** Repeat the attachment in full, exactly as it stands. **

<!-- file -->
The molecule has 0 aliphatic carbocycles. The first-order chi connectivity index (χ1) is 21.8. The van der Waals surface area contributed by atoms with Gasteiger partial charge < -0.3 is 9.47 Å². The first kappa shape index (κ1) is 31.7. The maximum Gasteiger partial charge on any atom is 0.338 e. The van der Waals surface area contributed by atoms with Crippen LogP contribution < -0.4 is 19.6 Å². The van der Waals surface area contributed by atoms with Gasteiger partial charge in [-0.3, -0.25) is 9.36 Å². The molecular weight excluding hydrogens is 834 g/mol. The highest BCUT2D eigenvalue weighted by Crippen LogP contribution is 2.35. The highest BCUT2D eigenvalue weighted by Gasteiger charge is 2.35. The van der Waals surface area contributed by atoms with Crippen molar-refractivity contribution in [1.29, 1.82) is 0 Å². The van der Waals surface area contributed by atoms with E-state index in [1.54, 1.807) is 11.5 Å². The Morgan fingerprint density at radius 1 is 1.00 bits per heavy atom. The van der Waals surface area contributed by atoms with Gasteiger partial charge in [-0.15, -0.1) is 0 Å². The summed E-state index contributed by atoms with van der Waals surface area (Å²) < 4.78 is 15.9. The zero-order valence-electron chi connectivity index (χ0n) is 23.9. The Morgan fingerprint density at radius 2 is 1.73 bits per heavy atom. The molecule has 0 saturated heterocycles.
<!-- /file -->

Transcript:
The molecule has 0 aliphatic carbocycles. The first-order chi connectivity index (χ1) is 21.8. The van der Waals surface area contributed by atoms with Gasteiger partial charge < -0.3 is 9.47 Å². The first kappa shape index (κ1) is 31.7. The maximum Gasteiger partial charge on any atom is 0.338 e. The van der Waals surface area contributed by atoms with Crippen LogP contribution < -0.4 is 19.6 Å². The van der Waals surface area contributed by atoms with Gasteiger partial charge in [-0.3, -0.25) is 9.36 Å². The molecular weight excluding hydrogens is 834 g/mol. The highest BCUT2D eigenvalue weighted by Crippen LogP contribution is 2.35. The highest BCUT2D eigenvalue weighted by Gasteiger charge is 2.35. The van der Waals surface area contributed by atoms with Crippen molar-refractivity contribution in [1.29, 1.82) is 0 Å². The van der Waals surface area contributed by atoms with E-state index in [1.54, 1.807) is 11.5 Å². The Morgan fingerprint density at radius 1 is 1.00 bits per heavy atom. The van der Waals surface area contributed by atoms with Gasteiger partial charge in [-0.15, -0.1) is 0 Å². The summed E-state index contributed by atoms with van der Waals surface area (Å²) < 4.78 is 15.9. The zero-order valence-electron chi connectivity index (χ0n) is 23.9. The Morgan fingerprint density at radius 2 is 1.73 bits per heavy atom. The molecule has 0 saturated heterocycles.